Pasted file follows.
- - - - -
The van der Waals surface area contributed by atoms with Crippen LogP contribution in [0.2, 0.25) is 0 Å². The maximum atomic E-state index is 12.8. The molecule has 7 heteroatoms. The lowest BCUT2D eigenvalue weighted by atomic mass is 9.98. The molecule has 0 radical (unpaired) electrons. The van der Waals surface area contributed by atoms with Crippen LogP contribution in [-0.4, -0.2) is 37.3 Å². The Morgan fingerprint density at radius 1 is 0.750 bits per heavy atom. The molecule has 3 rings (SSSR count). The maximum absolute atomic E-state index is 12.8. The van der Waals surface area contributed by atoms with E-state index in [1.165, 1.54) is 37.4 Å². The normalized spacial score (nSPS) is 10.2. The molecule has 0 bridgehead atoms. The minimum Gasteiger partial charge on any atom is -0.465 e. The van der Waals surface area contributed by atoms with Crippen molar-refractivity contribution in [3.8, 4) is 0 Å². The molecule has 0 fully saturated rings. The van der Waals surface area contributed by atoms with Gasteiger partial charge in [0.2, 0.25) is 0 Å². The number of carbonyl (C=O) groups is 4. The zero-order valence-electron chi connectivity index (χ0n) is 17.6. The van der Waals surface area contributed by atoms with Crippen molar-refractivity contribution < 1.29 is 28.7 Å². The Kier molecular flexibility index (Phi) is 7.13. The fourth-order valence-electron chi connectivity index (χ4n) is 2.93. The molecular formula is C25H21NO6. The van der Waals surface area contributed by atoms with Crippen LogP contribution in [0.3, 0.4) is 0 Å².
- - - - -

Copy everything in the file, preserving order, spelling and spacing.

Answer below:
The van der Waals surface area contributed by atoms with Crippen LogP contribution in [0.2, 0.25) is 0 Å². The maximum atomic E-state index is 12.8. The molecule has 7 heteroatoms. The lowest BCUT2D eigenvalue weighted by atomic mass is 9.98. The molecule has 0 radical (unpaired) electrons. The van der Waals surface area contributed by atoms with Crippen LogP contribution in [-0.4, -0.2) is 37.3 Å². The Morgan fingerprint density at radius 1 is 0.750 bits per heavy atom. The molecule has 3 rings (SSSR count). The maximum absolute atomic E-state index is 12.8. The van der Waals surface area contributed by atoms with E-state index in [1.165, 1.54) is 37.4 Å². The normalized spacial score (nSPS) is 10.2. The molecule has 0 bridgehead atoms. The minimum Gasteiger partial charge on any atom is -0.465 e. The van der Waals surface area contributed by atoms with Crippen molar-refractivity contribution in [3.8, 4) is 0 Å². The molecule has 0 fully saturated rings. The van der Waals surface area contributed by atoms with Gasteiger partial charge in [0.2, 0.25) is 0 Å². The number of carbonyl (C=O) groups is 4. The zero-order valence-electron chi connectivity index (χ0n) is 17.6. The van der Waals surface area contributed by atoms with Crippen molar-refractivity contribution < 1.29 is 28.7 Å². The Kier molecular flexibility index (Phi) is 7.13. The fourth-order valence-electron chi connectivity index (χ4n) is 2.93. The molecular formula is C25H21NO6. The van der Waals surface area contributed by atoms with Crippen LogP contribution in [0.3, 0.4) is 0 Å².